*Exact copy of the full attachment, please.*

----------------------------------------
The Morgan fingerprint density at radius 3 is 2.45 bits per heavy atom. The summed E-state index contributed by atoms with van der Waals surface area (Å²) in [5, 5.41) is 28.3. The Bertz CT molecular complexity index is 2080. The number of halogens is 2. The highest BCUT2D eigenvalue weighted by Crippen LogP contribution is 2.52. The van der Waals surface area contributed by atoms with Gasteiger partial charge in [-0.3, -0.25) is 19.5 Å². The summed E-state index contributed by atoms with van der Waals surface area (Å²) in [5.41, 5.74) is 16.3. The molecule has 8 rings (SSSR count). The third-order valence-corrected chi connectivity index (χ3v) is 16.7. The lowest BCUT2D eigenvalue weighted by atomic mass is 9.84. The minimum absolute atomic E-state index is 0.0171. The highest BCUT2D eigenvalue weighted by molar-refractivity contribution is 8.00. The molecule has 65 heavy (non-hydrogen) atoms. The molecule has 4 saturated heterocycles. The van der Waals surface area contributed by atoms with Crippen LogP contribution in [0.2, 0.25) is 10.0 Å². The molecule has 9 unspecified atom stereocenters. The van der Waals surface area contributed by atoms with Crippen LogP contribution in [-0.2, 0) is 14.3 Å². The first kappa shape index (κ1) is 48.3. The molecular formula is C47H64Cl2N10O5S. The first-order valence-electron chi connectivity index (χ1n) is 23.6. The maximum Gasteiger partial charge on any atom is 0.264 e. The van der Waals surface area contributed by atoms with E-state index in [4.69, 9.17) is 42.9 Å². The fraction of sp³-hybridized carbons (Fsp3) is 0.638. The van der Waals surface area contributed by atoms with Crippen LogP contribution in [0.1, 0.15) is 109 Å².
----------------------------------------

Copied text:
The Morgan fingerprint density at radius 3 is 2.45 bits per heavy atom. The summed E-state index contributed by atoms with van der Waals surface area (Å²) in [5, 5.41) is 28.3. The Bertz CT molecular complexity index is 2080. The number of halogens is 2. The highest BCUT2D eigenvalue weighted by Crippen LogP contribution is 2.52. The van der Waals surface area contributed by atoms with Gasteiger partial charge in [-0.3, -0.25) is 19.5 Å². The summed E-state index contributed by atoms with van der Waals surface area (Å²) in [5.41, 5.74) is 16.3. The molecule has 8 rings (SSSR count). The third-order valence-corrected chi connectivity index (χ3v) is 16.7. The lowest BCUT2D eigenvalue weighted by atomic mass is 9.84. The minimum absolute atomic E-state index is 0.0171. The highest BCUT2D eigenvalue weighted by molar-refractivity contribution is 8.00. The molecule has 65 heavy (non-hydrogen) atoms. The molecule has 4 saturated heterocycles. The van der Waals surface area contributed by atoms with Crippen LogP contribution in [0.2, 0.25) is 10.0 Å². The molecule has 9 unspecified atom stereocenters. The van der Waals surface area contributed by atoms with Crippen LogP contribution in [-0.2, 0) is 14.3 Å². The first kappa shape index (κ1) is 48.3. The molecular formula is C47H64Cl2N10O5S. The first-order valence-electron chi connectivity index (χ1n) is 23.6. The maximum Gasteiger partial charge on any atom is 0.264 e. The van der Waals surface area contributed by atoms with E-state index in [4.69, 9.17) is 42.9 Å². The fraction of sp³-hybridized carbons (Fsp3) is 0.638. The van der Waals surface area contributed by atoms with Crippen LogP contribution in [0.1, 0.15) is 109 Å².